Today, Babel Translations is the premiere translation and copywriting/text creation agency in SL. With a 3-figure number of jobs and a 6-figure amount of translation fees in recent months, our 50 translators provide the finest and most professional translation services in SL. We cover almost 20 languages, and each language is at least covered by 2, typically 5 translators. The translators themselves are in most cases RL translators, or have a similar qualification in language teaching, journalism or other text creation parts. Even though Babel Translations is a virtual company, we praise ourselves with having the highest standards and providing the best possible service to SL companies.

The past 12 months with Babel Translations where very challenging, but also provided a lot of fun and satisfaction nevertheless. I want to take this opportunity to thank all my clients who put their trust into Babel, as well as all my translators for their exceptional work and loyalty. My special thank goes to Tina, with whom Babel would not be where it is today.

Thanks a lot - I am looking forward to the next 12 months!

June 24, 2008

Welcome to the readers of The Second Life Herald

Welcome to my blog, I'm glad you liked my Post 6 Guy appearance and chose to see what I write. I would like to point out a few posts from the last year of blogging, which give a good insight into me. I also would like to direct your attention to my in-world translation company Babel Translations as well as my new founded furniture company GREENE concept.

Customer survey

June 22, 2008

The girl that fell from the sky

About a year ago I visited Torley's Watermelon paradise, when a female avatar dropped on my head. Immersionist that I sometimes am, I said "ouch", and that was the opener for what must have been nearly 3 hours of talk. Turned out she was fairly new, didn't have a clue and since she skipped orientation island was weak on the controls. I taught her the basics, gave her a couple of freebies and some cash, and we generally chatted along about what is ossible in SL. As I had to go, we said goodbye - uncharacteristically she did NOT issue a friendship offer. I put "Newbie help" in the "My Comments" section of her profile and logged off.

The story could have ended here.

Last night I was delighted to manually find the entrace to the "Super Secret Sewer area" at Silent Sparrow, where hyasynth Tiramisu is retiring some of her old outfit. Happily I announce to the small crowd "I found it", when a kid avi wide exed stared at me and asked me if I know a certain avatar. The name she said rang a bell, I looked the profile up in Search and, sure enough, there was "Newbie help" in the comments section. Turns out that kid avi was said avatar. She changed her account once in the meantime, but for over a year she hoped to run into me again, to say thank you. We talked in open chat and I was a litte bit embarrassed since she painted my picture in the brightest colors, but she said I was the person that really made the difference to her first days.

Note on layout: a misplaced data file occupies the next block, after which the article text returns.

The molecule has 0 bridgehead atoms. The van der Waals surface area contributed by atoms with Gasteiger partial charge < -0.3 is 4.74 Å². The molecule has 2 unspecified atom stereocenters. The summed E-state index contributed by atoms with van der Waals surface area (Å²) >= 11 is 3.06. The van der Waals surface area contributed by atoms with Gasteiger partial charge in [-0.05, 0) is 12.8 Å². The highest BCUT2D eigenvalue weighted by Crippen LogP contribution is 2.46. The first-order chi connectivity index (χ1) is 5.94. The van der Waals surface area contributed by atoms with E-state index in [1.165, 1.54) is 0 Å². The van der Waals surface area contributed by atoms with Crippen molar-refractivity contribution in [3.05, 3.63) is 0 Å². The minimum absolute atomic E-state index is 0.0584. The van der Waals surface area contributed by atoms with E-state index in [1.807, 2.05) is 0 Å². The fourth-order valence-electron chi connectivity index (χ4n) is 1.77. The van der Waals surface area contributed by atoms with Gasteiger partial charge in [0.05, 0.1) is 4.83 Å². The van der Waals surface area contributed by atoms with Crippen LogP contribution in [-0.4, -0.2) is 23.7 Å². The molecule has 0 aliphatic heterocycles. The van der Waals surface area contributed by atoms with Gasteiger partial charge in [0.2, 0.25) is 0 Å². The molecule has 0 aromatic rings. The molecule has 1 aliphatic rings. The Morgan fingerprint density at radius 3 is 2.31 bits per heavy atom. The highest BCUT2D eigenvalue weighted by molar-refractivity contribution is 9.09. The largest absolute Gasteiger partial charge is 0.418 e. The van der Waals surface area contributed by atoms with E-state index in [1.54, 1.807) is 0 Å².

I usually make it a point to help newbies who are halfway polite. This amount of gratitude after a year really made up for all the jerks I ecountered in the meantime. Go out! Help a newbie today! The first days are so critical, and you don't know what gifted designer, artist, entrepreneur or just good person SL might lose only because she/he made bad experiences in those critical days. We all started - and we all neded help. Help a newbie today!

June 21, 2008

No Woman No Life

Gina has participated in the "No Woman No Life" photo contest. She made it among the finalists, and the public voting is available here. Ginas image submission is the third from bottom - if you like her image I'd appreciate if you could vote for her.

June 20, 2008

Google Gadget for Second Life

Already in April I have talked about my Googlized Virtual Office, and my heavy use of the personalized iGoogle website. Recently I found myself in the situation of wanting to look up an avatars profile without actually being logged in into Second Life. So I wrote a Google Gadget to do exactly this.

With the introduction of the new seach a while ago, avatar profiles are accessible from the web (unless the avi has ticked "Publish on web" off). The address is constructed like this:


The long number at the end is the UUID of the avatar. The UUID can be acquired in-world when an avatar clicks an object, sits or comes into the range of a scanner. Every object and every avatar within Second Life have a unique UUID - which is not considered to be confidential data. Therefore a couple of external databases exist, which deliver the UUID of an avatar. For any security or privacy concerns regarding this data I suggest this forum thread. My Gadget queries one of these databases and constructs the corresponding URL. It does not actually display the actual profile, but only offers a link which needs to be clicked.